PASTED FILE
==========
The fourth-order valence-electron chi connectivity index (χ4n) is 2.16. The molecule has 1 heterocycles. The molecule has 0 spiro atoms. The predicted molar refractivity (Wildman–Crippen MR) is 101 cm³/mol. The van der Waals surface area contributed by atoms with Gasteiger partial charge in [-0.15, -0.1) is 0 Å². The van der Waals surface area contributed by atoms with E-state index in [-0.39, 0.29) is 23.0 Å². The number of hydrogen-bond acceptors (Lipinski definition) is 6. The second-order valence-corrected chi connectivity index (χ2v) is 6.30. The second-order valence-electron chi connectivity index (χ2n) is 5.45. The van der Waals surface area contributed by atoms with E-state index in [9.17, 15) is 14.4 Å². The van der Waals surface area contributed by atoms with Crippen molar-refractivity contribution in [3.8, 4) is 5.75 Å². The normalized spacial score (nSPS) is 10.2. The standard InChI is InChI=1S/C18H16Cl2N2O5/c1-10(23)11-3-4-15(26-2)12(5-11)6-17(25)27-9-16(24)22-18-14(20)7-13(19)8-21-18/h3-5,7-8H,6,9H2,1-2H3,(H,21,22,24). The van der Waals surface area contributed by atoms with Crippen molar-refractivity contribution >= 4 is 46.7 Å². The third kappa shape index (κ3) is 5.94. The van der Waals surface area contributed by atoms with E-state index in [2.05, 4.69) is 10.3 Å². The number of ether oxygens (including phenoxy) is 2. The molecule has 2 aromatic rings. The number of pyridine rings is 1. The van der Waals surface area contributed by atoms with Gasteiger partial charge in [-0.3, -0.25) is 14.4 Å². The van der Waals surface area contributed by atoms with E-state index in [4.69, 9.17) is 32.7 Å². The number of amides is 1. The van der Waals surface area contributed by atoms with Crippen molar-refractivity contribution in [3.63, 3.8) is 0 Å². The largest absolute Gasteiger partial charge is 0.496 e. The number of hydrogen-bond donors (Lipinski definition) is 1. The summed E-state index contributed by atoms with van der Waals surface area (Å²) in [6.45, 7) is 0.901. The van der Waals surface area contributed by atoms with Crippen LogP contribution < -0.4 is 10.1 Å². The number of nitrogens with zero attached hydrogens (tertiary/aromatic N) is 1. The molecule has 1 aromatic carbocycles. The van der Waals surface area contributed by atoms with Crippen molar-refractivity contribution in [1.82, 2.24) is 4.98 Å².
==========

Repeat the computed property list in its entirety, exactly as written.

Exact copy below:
The fourth-order valence-electron chi connectivity index (χ4n) is 2.16. The molecule has 1 heterocycles. The molecule has 0 spiro atoms. The predicted molar refractivity (Wildman–Crippen MR) is 101 cm³/mol. The van der Waals surface area contributed by atoms with Gasteiger partial charge in [-0.15, -0.1) is 0 Å². The van der Waals surface area contributed by atoms with E-state index in [-0.39, 0.29) is 23.0 Å². The number of hydrogen-bond acceptors (Lipinski definition) is 6. The second-order valence-corrected chi connectivity index (χ2v) is 6.30. The second-order valence-electron chi connectivity index (χ2n) is 5.45. The van der Waals surface area contributed by atoms with E-state index in [9.17, 15) is 14.4 Å². The van der Waals surface area contributed by atoms with Crippen molar-refractivity contribution in [3.8, 4) is 5.75 Å². The normalized spacial score (nSPS) is 10.2. The standard InChI is InChI=1S/C18H16Cl2N2O5/c1-10(23)11-3-4-15(26-2)12(5-11)6-17(25)27-9-16(24)22-18-14(20)7-13(19)8-21-18/h3-5,7-8H,6,9H2,1-2H3,(H,21,22,24). The van der Waals surface area contributed by atoms with Crippen molar-refractivity contribution >= 4 is 46.7 Å². The third kappa shape index (κ3) is 5.94. The van der Waals surface area contributed by atoms with E-state index in [2.05, 4.69) is 10.3 Å². The number of ether oxygens (including phenoxy) is 2. The molecule has 2 aromatic rings. The number of pyridine rings is 1. The van der Waals surface area contributed by atoms with Gasteiger partial charge in [-0.3, -0.25) is 14.4 Å². The van der Waals surface area contributed by atoms with E-state index in [4.69, 9.17) is 32.7 Å². The number of amides is 1. The van der Waals surface area contributed by atoms with Crippen molar-refractivity contribution in [3.63, 3.8) is 0 Å². The largest absolute Gasteiger partial charge is 0.496 e. The number of hydrogen-bond donors (Lipinski definition) is 1. The summed E-state index contributed by atoms with van der Waals surface area (Å²) in [6.45, 7) is 0.901. The van der Waals surface area contributed by atoms with Crippen LogP contribution < -0.4 is 10.1 Å². The number of nitrogens with zero attached hydrogens (tertiary/aromatic N) is 1. The molecule has 1 aromatic carbocycles. The van der Waals surface area contributed by atoms with Crippen molar-refractivity contribution in [1.82, 2.24) is 4.98 Å².